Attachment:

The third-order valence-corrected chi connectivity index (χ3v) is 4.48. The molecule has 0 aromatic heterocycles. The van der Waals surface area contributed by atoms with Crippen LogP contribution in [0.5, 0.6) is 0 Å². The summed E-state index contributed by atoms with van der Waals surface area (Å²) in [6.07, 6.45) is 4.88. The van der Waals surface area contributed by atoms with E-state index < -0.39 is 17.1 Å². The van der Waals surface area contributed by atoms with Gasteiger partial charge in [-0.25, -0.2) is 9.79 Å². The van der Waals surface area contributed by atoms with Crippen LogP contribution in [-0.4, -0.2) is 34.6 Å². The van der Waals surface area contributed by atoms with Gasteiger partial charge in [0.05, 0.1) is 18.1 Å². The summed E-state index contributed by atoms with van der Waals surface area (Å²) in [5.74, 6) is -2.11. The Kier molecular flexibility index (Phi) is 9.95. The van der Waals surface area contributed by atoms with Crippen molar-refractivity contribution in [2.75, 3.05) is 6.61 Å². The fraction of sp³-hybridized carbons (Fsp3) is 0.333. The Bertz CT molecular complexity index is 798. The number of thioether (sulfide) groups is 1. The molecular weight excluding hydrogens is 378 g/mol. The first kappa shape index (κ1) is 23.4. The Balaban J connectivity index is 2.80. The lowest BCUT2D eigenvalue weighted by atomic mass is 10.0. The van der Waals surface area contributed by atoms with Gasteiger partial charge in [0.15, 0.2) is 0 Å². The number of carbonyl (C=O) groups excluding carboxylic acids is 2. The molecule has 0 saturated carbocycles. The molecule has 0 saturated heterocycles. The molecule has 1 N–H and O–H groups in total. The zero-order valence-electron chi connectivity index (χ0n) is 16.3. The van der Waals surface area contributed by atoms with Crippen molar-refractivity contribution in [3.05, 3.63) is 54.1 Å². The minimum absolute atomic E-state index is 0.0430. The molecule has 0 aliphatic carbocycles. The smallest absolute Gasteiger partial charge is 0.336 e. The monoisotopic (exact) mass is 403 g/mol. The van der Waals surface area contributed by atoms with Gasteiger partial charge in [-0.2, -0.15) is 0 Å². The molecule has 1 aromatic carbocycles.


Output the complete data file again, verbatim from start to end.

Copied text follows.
The third-order valence-corrected chi connectivity index (χ3v) is 4.48. The molecule has 0 aromatic heterocycles. The van der Waals surface area contributed by atoms with Crippen LogP contribution in [0.5, 0.6) is 0 Å². The summed E-state index contributed by atoms with van der Waals surface area (Å²) in [6.07, 6.45) is 4.88. The van der Waals surface area contributed by atoms with E-state index < -0.39 is 17.1 Å². The van der Waals surface area contributed by atoms with Gasteiger partial charge in [-0.25, -0.2) is 9.79 Å². The van der Waals surface area contributed by atoms with Crippen LogP contribution in [-0.4, -0.2) is 34.6 Å². The van der Waals surface area contributed by atoms with Gasteiger partial charge in [0.05, 0.1) is 18.1 Å². The summed E-state index contributed by atoms with van der Waals surface area (Å²) in [5.74, 6) is -2.11. The Kier molecular flexibility index (Phi) is 9.95. The van der Waals surface area contributed by atoms with Crippen molar-refractivity contribution in [2.75, 3.05) is 6.61 Å². The fraction of sp³-hybridized carbons (Fsp3) is 0.333. The Bertz CT molecular complexity index is 798. The number of thioether (sulfide) groups is 1. The molecular weight excluding hydrogens is 378 g/mol. The first kappa shape index (κ1) is 23.4. The Balaban J connectivity index is 2.80. The lowest BCUT2D eigenvalue weighted by atomic mass is 10.0. The van der Waals surface area contributed by atoms with Gasteiger partial charge in [0.15, 0.2) is 0 Å². The number of carbonyl (C=O) groups excluding carboxylic acids is 2. The molecule has 0 saturated carbocycles. The molecule has 0 saturated heterocycles. The molecule has 1 N–H and O–H groups in total. The zero-order valence-electron chi connectivity index (χ0n) is 16.3. The van der Waals surface area contributed by atoms with Crippen molar-refractivity contribution in [3.05, 3.63) is 54.1 Å². The minimum absolute atomic E-state index is 0.0430. The molecule has 0 aliphatic carbocycles. The smallest absolute Gasteiger partial charge is 0.336 e. The monoisotopic (exact) mass is 403 g/mol. The van der Waals surface area contributed by atoms with Gasteiger partial charge in [-0.2, -0.15) is 0 Å². The molecule has 1 aromatic carbocycles.